This is a superb tantô by one of the top smiths of the Sue Bizen era of the Muromachi period. It is by the Nidai (second generation) smith, Yosazaemonjô Sukesada. His father, the first generation, is considered to be the top Bizen smith of this time period and is rated as Saijô Saku. The Nidai, who made this sword, is also highly rated as a Jôjô Saku smith. This tantô is dated as being made in the second year of Genki (元亀) or 1571 so it is definitely the work of the second generation. He is thought to have started working around the Tenmon (天文) era (1532) and ended working around Tensho (天正) era (1573). That would mean that this tantô was made around the end of his career. For more information about these smiths, please refer to the following article: Yosazaemonjô Sukesada.
While it is popularly believed that all of the swords made during this period of constant warfare were mass produced swords of low quality, that would be a mistake. Among the blades of the Sue-koto (末古刀) period, there are a large number of what are known as chumon-uchi blades. These were special ordered blades often having inscriptions of the person ordering the blade. Additionally, these carefully crafted blades are signed differently than are the mass produced blades (kazu-uchi mono). They are signed by the smith using the kanji, “Bizen no Kuni Jû” (備前國住) followed by his full given name and they are usually dated. When a blade has the full name of the smith, it is called a zokumyo blade. While there are a good many zokumyo katana, zokumyo tantô are much more rare and difficult to find. This tantô is one such blade.
This tantô is signed Bizen (no) Kuni Jû Osafune Yosazaemonjô Sukesada saku (備前国住長船与三左衛門尉佐定作). It is dated Genki ninen hachi-gatsu kichi nichi (元亀二年八月吉日). This translates as, “made on a lucky day in August of 1571”. The nagasa of this tantô is 11.02 inches or 28.0 cm. The sori is very slight being only 0.07 inches or 0.2 cm. The width at the moto-haba is 1.01 inches or 2.58 cm and the kasane is 0.21 inches or 0.54 cm. The blade is wide and healthy with a very pleasing shape.
The jitetsu is a mixture of ko-itame and ko-mokume hada with ji-nie present. There is a slight utsuri on both sides. The hamon is a good example of the koshi biraki midare for which the first and second generations were famous. There are ashi and yô present. The polish is excellent and the blade has no flaws or problems, especially for a blade that is almost 450 years old. The nakago is beautiful with only one mekugi ana with the long signature and date both being crisp and clear.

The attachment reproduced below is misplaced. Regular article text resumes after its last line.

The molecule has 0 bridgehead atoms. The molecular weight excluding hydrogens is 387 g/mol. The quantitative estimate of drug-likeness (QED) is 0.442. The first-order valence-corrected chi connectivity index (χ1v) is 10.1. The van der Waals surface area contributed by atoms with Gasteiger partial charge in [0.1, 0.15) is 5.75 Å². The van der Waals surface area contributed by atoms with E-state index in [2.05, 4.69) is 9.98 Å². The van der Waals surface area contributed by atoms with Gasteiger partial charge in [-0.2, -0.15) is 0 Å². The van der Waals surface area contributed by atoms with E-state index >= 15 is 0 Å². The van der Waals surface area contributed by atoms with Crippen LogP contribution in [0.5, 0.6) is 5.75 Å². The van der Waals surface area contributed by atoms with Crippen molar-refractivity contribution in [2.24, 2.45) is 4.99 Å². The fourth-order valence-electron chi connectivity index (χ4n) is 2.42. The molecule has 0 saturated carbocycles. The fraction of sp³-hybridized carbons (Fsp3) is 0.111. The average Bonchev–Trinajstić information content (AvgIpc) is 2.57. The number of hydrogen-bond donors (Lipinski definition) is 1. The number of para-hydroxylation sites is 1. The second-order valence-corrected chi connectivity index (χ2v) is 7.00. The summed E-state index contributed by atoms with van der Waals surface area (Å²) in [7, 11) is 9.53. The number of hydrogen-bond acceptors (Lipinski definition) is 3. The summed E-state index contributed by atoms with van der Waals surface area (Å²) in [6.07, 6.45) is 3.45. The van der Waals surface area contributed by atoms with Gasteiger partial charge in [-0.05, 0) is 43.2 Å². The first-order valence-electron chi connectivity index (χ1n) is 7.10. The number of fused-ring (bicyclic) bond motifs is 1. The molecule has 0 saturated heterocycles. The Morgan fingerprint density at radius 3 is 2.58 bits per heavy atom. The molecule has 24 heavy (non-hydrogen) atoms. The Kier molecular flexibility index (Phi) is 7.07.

This blade comes in a very nice shirasaya with a sayagaki by Tanobe sensei and a beautiful gold wrapped habaki. It was awarded Tokubetsu Hozon papers by the NBTHK.
This blade also comes with a fine Issaku koshirae. The tsuba and the fuchi are both signed Tenkôdô HIdekuni. Hidekuni’s family name was Kawarabayashi. He was born in Kyôto on March 10, 1825 and he died on September 27th, 1891. In his youth, he was an assistant carver for the Nakagawa school.
Later he became the student and son-in-law of Kawarabayashi Hideoki and he eventually succeeded him to become the second master of the school. His carving is thought to have a more delicate feeling than that of his teacher, Hideoki. The tsuba is oval in shape and carved with clouds and bonji characters. The fuchi and kashira have clouds and constellations carved very delicately. The menuki are shakudo and gold crickets. The kozuka is iron with bamboo done in gold washed copper inlay. The saya is black ishimeji lacquer with a butterfly, dragonfly, bee, and other insects in gold. This koshirae was also awarded Tokubetsu Hozon papers by the NBTHK.